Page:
1935 - Chain Store
By the 1930s the idea of the chain store or multiple - a group of shops selling similar goods under a common ownership and identity- was well established. Some built shops in an excitingly modernistic style of chrome and glass, as did many independent retailers. The pioneer multiple, though, was the Co-operative movement, founded in 1844. Concentrating initially on groceries, this was the first business to operate a branch system, and to integrate wholesale and retail functions. Later the Co-op even owned its own factories, producing everything from foodstuffs to furniture. The multiples use a central supplysystem for goods, concentrating on popular standard lines that sell well. By placing big orders with their suppliers, they can claim generous discounts and pass the savings on to customers. The big chains are popular with many people but do we always want to have virtually identical shops in every town?
Brighter Homes Plate glass - invented as long ago as 1827 - was the dominant feature of many shop fronts, especially after 1930, when a non-reflective kind became available. Using a steel or ferroconcrete framework gave great structural strength to the building - indeed Self ridges department store (1908) had been one of the first steel-framed buildings in Britain - and this meant that windows could occupy the entire frontage. This in turn called for great skill on the part of the 'window dresser' in presenting an attractive and tempting display of the goods on sale to encourage window-shoppers to step inside. Details in chrome and vitriolite (a kind of coloured glass) give emphasis to the sharp, clean lines of this Birmingham shop. By the 1930s factories were mass-producing interior and exterior shop fittings to standard designs which could be assembled on site. On the typical High Street, the aggressive neon-lit modernity of such facades formed a stark contrast with the elaboration of more traditional, individually made shop fronts, which began to look increasingly drab and old-fashioned. The large multiples, though anxious to appear up to date, tended towards a softer-edged version of the new, starkly geometrical styles. Some smaller shops, however, allowed their shopfitters unfettered freedom to express themselves in the language of pure modernism or Art Deco. In the immediate post-war years designs became even simpler, so the shop front became almost invisible, a mere frame for the display of goods on sale. Apart from the shop name on the fascia, all the attention of the passer-by was meant to be focused on the goods on display.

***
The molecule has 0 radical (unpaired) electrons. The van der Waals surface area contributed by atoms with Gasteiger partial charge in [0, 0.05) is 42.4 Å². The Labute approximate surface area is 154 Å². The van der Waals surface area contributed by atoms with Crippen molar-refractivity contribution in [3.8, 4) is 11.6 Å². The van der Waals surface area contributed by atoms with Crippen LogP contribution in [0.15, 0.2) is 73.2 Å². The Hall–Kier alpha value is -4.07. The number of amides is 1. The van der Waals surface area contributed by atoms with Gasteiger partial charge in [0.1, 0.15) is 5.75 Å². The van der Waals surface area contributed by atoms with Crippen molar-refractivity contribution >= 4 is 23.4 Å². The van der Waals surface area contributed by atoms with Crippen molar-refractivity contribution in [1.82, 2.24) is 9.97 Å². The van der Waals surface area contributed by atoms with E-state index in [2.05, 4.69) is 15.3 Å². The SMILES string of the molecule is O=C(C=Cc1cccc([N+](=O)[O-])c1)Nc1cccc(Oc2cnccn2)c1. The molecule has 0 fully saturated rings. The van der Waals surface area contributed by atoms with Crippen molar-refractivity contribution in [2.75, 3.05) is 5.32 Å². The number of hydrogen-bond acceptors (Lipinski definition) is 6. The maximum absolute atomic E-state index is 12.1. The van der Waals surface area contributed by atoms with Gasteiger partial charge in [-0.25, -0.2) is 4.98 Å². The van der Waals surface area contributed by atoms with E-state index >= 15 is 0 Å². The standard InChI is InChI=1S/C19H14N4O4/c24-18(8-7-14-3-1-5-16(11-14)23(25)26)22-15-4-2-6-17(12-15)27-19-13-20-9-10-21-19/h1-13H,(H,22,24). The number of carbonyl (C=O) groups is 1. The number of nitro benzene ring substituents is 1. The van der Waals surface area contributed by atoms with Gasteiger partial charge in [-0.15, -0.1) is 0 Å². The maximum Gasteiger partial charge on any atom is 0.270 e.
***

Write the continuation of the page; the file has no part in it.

|1923 - Selling Space|